Dr. Bradley Quon is working to transform routine care for patients with Cystic Fibrosis (CF) by developing a simple blood test that can be used to monitor responses to treatment for pulmonary exacerbations.
Why is it important to better understand the nature of pulmonary exacerbations in CF patients?
In 2015 alone, pulmonary exacerbations accounted for over 25,000 days spent in hospital by patients with Cystic Fibrosis across Canada. If not properly treated, these events can lead to irreversible loss in lung function. Given the tremendous impact these events can have on the lives and outcomes of CF patients, it is paramount that the research community develops better tools to evaluate response to exacerbation treatment.
What can blood samples from CF patients tell us?
Blood contains circulating markers of inflammation. Inflammation is fairly intense prior to the treatment of a pulmonary exacerbation but following effective treatment with intravenous antibiotics, blood inflammation quickly subsides. Persistent blood inflammation following treatment can help identify patients failing to respond to treatment. Our research will employ cutting-edge technologies to identify proteins in the blood that change during the course of exacerbation treatment.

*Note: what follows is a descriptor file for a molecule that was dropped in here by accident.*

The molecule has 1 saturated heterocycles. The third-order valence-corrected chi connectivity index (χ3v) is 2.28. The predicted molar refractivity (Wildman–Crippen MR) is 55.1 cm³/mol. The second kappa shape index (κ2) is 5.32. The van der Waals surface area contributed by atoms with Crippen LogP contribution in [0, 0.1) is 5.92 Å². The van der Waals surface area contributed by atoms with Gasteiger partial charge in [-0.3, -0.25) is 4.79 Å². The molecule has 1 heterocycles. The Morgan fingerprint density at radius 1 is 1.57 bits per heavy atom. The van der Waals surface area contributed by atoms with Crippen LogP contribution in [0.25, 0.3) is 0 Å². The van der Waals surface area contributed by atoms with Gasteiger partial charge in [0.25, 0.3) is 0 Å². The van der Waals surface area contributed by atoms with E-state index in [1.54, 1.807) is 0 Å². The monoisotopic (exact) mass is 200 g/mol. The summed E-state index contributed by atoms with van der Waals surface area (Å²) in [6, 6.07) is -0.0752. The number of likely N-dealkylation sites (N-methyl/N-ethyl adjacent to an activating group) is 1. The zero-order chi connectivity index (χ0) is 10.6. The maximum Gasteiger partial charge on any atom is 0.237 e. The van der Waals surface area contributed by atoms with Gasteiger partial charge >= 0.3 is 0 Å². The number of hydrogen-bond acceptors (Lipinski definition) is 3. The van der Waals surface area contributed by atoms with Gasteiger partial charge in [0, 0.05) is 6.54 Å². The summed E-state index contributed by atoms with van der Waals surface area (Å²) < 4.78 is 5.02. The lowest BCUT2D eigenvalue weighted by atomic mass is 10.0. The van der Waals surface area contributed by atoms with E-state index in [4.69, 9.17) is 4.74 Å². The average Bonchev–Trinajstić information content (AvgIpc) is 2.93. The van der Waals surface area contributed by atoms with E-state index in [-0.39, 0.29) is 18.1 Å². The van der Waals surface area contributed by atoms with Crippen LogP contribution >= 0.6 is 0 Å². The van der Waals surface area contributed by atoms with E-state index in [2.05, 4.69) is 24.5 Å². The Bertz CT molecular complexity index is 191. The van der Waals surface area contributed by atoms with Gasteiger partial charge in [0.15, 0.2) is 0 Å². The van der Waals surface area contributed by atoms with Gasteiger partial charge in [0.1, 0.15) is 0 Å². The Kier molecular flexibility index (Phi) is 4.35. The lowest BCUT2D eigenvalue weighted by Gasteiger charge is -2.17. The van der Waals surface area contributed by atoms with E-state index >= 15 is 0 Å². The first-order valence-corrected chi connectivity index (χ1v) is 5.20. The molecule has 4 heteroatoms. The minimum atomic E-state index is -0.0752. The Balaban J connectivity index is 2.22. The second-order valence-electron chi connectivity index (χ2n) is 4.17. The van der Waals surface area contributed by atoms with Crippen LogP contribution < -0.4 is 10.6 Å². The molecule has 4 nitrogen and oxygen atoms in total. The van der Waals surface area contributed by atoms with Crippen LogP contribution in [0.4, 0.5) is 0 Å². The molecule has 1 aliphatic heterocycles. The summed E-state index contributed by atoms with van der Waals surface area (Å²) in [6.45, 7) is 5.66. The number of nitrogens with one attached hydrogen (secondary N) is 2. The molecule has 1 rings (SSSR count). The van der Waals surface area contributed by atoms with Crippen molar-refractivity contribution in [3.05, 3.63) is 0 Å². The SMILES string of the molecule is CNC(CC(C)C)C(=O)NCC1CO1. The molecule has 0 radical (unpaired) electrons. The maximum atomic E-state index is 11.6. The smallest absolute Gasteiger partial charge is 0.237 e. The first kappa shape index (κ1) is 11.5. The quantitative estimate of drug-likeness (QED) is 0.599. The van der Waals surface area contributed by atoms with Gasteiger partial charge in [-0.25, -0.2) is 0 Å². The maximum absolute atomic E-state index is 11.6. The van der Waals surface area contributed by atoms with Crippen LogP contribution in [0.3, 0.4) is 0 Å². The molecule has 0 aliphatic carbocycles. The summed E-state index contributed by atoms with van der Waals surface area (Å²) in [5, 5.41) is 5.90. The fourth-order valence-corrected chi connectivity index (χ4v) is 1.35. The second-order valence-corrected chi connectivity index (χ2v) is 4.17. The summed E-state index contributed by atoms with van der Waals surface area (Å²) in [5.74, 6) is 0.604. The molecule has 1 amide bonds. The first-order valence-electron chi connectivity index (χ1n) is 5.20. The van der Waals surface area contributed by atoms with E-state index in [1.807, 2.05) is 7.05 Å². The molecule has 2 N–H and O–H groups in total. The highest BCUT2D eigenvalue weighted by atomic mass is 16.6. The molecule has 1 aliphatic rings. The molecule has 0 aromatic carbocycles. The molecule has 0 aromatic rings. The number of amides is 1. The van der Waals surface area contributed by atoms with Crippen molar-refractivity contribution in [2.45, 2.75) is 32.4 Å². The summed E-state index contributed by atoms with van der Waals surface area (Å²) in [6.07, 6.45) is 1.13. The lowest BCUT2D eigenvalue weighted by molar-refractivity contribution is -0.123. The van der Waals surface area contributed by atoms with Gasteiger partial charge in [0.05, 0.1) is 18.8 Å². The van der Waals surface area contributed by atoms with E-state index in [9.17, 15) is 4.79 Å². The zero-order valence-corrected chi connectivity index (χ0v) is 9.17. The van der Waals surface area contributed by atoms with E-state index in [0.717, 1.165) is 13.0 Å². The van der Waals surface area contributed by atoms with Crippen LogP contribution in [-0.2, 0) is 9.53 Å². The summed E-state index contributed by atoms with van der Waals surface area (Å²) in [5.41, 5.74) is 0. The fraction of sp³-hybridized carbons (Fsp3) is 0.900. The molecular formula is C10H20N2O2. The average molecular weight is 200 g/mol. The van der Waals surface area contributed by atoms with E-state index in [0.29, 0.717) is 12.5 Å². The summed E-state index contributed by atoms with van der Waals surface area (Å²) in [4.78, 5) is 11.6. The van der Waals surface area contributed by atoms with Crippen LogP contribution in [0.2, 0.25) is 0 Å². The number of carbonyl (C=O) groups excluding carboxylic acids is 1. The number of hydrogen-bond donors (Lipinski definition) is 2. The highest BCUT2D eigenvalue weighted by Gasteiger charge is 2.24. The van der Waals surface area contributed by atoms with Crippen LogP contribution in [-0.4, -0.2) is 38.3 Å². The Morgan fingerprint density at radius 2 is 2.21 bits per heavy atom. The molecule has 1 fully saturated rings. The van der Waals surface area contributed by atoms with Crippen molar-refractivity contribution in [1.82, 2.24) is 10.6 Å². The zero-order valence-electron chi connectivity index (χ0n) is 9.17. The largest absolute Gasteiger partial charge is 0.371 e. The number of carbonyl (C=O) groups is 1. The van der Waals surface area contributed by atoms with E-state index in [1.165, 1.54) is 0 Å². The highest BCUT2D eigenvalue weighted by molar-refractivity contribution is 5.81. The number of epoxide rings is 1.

How will your research improve treatment for patients with Cystic Fibrosis?
There are a few potential advantages to this research. The goal is to develop a simple blood test that will allow Cystic Fibrosis physicians to identify patients with treatment failure sooner. This will allow them to manage lung flare-ups in a more personalized way. Based on the results of the blood test, doctors might switch or intensify treatments earlier to improve exacerbation outcomes and reduce the overall length of treatment. A blood test could also predict the time until the next exacerbation, which helps to determine how closely a patient needs to be monitored after discharge.
The BC Lung Association grants a million dollars annually to physicians and scientists doing research in British Columbia and is a funder of Dr. Quon's research.